Review of Martin Scorsese’s Hugo

Hugo, Martin Scorsese’s love letter to THE MAGIC OF CINEMA, is two things: the end result of Scorsese’s desire to make something with 3D technology, presumably before the bottom falls out of the market, and a plea for a better understanding of, and a greater respect for, early cinema. The result: a load of irritating 3D effects and a grating, preaching tone.

The film is attractive, all fairy lights and clockwork and steam, but every time a 3D shot gets thrown in I found myself distracted by it. It’s ironic that a film that’s fundamentally about THE MAGIC OF CINEMA features so much alienating and fourth wall-breaking camerawork; every time a character reaches into the screen or looks straight into the camera it reminds me that the shot was made for 3D. Scorsese tries to keep things varied but it’s still all so bloody obvious: trains, crowds of people, scenery, even a load of feet at one point, all heading straight for the camera; it might work in a 3D context but in 2D it screams YOU’RE WATCHING A 3D FILM YOU LOSER.

Beyond the pointless 3D showboating, the film has nothing; Hugo is a confection. The character of Hugo himself is bland and watery and it doesn’t take long for Chloë Moretz’s “Golly, I love adventures and books and secrets!” schtick to wear thin. There’s a few supporting characters involved in some minor romantic subplots but they could have been removed and nothing of value would have been lost, and Sasha Baron Cohen is grating and unfunny. Generally, I mean.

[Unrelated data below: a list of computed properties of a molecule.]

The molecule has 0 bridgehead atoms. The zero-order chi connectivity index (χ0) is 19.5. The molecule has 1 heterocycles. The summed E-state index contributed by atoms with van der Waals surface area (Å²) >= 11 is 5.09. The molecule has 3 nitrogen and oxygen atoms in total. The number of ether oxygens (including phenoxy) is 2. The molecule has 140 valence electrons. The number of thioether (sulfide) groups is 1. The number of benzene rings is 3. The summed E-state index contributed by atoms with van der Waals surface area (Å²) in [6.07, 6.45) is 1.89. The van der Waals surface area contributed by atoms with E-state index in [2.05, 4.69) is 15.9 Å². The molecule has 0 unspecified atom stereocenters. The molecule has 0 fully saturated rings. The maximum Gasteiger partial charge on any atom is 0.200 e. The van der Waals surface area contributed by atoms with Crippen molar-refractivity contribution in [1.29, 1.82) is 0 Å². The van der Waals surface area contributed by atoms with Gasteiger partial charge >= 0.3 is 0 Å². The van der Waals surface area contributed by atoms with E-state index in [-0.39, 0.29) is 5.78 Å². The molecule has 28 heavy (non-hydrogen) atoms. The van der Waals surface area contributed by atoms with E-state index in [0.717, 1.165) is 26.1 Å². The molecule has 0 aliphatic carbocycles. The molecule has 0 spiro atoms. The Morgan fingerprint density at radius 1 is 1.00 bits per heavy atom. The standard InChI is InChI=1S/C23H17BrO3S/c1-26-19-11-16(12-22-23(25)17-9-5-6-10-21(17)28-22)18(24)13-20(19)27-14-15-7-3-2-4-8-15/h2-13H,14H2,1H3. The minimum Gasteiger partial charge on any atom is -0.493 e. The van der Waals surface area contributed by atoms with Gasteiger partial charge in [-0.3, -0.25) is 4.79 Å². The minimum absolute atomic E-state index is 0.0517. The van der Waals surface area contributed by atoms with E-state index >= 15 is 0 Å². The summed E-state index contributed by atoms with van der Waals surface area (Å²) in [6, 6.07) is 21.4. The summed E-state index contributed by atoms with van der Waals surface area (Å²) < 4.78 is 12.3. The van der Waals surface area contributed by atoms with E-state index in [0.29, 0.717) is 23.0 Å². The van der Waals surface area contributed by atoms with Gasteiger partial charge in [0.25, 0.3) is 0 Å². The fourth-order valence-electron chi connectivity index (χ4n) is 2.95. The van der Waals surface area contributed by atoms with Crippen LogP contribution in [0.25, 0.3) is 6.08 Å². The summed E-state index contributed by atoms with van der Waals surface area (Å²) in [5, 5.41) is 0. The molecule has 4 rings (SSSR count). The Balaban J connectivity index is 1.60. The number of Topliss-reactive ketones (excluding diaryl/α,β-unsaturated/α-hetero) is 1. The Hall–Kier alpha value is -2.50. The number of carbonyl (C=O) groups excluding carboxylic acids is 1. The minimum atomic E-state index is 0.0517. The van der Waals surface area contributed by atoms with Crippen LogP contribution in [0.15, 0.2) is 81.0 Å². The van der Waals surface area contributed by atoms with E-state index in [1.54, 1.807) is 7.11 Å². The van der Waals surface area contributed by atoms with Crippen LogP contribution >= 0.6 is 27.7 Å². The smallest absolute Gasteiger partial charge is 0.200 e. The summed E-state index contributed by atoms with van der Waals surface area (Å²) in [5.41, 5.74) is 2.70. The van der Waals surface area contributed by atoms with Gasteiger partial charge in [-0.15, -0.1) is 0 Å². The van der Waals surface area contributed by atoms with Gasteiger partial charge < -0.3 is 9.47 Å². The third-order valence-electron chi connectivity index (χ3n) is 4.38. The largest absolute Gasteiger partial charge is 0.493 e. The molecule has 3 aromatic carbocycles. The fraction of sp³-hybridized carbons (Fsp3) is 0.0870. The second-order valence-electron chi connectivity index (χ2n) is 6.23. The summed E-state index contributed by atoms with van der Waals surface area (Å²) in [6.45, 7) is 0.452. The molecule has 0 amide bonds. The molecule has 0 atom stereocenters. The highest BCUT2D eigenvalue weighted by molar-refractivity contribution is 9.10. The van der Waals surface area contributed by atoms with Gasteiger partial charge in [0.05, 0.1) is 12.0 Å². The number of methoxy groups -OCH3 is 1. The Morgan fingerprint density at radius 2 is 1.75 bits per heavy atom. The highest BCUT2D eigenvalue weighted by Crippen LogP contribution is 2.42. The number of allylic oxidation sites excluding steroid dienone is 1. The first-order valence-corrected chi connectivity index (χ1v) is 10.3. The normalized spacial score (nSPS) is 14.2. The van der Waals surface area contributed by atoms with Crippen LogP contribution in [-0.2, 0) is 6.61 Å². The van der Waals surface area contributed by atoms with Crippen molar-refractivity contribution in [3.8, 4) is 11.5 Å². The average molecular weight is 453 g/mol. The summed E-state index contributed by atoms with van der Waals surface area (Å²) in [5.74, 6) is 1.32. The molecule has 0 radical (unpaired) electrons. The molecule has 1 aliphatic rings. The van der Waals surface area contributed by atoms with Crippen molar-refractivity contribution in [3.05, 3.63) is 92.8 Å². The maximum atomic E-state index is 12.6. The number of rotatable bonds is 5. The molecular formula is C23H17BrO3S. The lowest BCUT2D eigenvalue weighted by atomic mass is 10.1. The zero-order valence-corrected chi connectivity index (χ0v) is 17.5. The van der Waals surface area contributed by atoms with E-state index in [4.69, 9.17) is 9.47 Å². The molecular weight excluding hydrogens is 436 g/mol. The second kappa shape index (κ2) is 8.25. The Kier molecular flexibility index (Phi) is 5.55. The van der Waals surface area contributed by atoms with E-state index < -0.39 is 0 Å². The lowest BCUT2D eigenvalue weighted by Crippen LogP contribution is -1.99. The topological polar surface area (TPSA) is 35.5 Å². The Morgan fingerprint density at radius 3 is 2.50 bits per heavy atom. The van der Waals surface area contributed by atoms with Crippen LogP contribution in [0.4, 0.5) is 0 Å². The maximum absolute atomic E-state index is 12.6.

Once the clockwork mannequin plot is resolved — early and underwhelmingly — all the film has to carry it along is a superficial history lesson on Georges Méliès and a bit of preaching about the value of film preservation, complete with the fetishising of film stock and analogue projection that seems to plague film-lovers of a certain age, grumbling about the inexorable rise of digital.

I expected to like Hugo, but I felt like Scorsese was standing over me, slapping me around the face with a roll of film shouting LOOK AT THE MAGIC ISN’T THIS MAGICAL AREN’T YOU GIDDY? I was left wondering why Scorsese didn’t just make a documentary on Méliès and early film instead; he could have gone into more depth, presented a more coherent argument for the value of physical film, elaborated on film preservation and restoration techniques, perhaps touched upon his own restoration of The Red Shoes. Hugo tries so hard to be magical and to convey the sense of wonder that the director obviously feels for the medium, but ends up boring, trite and pointless.